In the near future, the human race has established permanent space stations and planetary bases in its own galaxy. Panic strikes when a number of spacecraft disappear in quick succession, and the leading scientist involved begins to suspect that one of her colleagues may know more about events than he is saying…
East German science fiction drama which strives for a serious tone and the same philosophical insight as Russian examples of the period, such as Andrei Tarkovsky’s epic ‘Solaris’ (1972). The story comes from the pen of Angel Vagenshtain, a Bulgarian writer who first found recognition with his screenplay for ‘Stars’ (1959), which won the Special Jury Prize at the Cannes Film Festival. A number of his scripts were produced over the years, and he enjoyed recognition later in life as a novelist, so it’s strange that the weakness of the film lies in its lack of story development. The solution to the central mystery is pretty much given away around the halfway point and, although the film may have been intended more as a rumination on mankind’s future among the stars than as a space age thriller, it might have helped to keep the audience in suspense a little while longer. As it is the final third falls flat as events unfold on lines that are entirely too predictable.
It’s a shame as we have a decent setup. Space station Margot falls silent after a number of ships disappear in the area, prompting a complete ban on space travel, much to the disgust of chain-smoking head scientist Maria Scholl. She determines to investigate and soon targets colleague Professor Tal (Rolf Hoppe) and a long-abandoned exploration project that never received official approval. Simultaneously, her sometime lover (Ivan Andanov) endures a dead end posting on an asteroid with only crusty old Vsevolod Sanaev for company. His isolation is contrasted with fairly random flashbacks to his romance with Scholl, which seem jarring at first, but are designed to provoke an emotional payoff at the climax.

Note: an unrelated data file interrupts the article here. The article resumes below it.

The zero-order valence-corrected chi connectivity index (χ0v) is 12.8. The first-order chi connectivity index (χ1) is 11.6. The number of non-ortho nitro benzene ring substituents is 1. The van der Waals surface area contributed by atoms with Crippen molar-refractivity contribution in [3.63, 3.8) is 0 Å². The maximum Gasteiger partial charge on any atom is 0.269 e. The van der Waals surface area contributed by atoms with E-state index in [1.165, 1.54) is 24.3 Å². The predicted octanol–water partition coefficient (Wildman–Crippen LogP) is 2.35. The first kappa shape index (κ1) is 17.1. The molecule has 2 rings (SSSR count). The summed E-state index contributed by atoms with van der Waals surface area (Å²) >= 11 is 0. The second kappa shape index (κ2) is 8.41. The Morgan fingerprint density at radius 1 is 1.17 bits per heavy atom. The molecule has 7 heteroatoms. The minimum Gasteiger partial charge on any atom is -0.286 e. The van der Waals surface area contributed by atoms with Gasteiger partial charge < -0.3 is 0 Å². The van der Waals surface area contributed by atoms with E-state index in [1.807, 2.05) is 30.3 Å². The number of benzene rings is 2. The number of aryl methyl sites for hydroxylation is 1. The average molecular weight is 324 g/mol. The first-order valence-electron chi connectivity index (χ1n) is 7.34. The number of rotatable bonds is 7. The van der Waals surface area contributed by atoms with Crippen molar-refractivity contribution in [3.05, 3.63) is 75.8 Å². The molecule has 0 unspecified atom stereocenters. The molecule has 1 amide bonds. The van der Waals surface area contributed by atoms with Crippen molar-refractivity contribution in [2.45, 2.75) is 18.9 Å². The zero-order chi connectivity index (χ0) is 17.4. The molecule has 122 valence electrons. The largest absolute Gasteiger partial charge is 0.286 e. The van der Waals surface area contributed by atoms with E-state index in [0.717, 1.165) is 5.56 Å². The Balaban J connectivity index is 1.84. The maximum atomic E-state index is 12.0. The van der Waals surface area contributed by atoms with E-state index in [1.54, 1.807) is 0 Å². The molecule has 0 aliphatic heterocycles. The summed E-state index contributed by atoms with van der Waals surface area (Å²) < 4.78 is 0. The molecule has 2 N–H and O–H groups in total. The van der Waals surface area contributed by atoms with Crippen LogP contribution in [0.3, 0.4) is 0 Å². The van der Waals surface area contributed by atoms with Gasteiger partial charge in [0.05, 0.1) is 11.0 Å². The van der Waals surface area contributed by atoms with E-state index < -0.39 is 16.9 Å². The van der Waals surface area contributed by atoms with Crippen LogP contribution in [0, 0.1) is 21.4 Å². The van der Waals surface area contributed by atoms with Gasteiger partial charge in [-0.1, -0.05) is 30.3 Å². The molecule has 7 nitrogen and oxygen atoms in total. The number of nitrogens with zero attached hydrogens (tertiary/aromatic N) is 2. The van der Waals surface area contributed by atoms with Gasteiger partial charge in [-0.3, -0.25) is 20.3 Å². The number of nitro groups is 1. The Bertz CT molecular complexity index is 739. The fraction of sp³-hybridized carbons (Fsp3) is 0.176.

Unfortunately, the film never grips either emotionally or intellectually. The notion that space exploration might actually be very boring is intriguing, and well realised in the scenes where Andanov and Sanaev get drunk to deal with it. But there’s little insight elsewhere, beyond a consideration of man’s urge of explore at whatever the personal cost.
The SFX are fairly basic, with the crew apparently shooting their spacecraft models upside down, and at night. The inversions were to eliminate wires showing on the screen, and the midnight schedule was to eliminate vibration caused by daytime traffic passing outside the studio! Apparently, there was some involvement from Russia’s famous MosFilms and from a Berlin-based company, but this can have only been minimal, as the film only received a theatrical release in East Germany, eventually surfacing on home video over 25 years later after German re-unification.
It’s not entirely without merit, and worth a watch if your taste in science fiction runs to the more studious, prophetic aspects of the genre.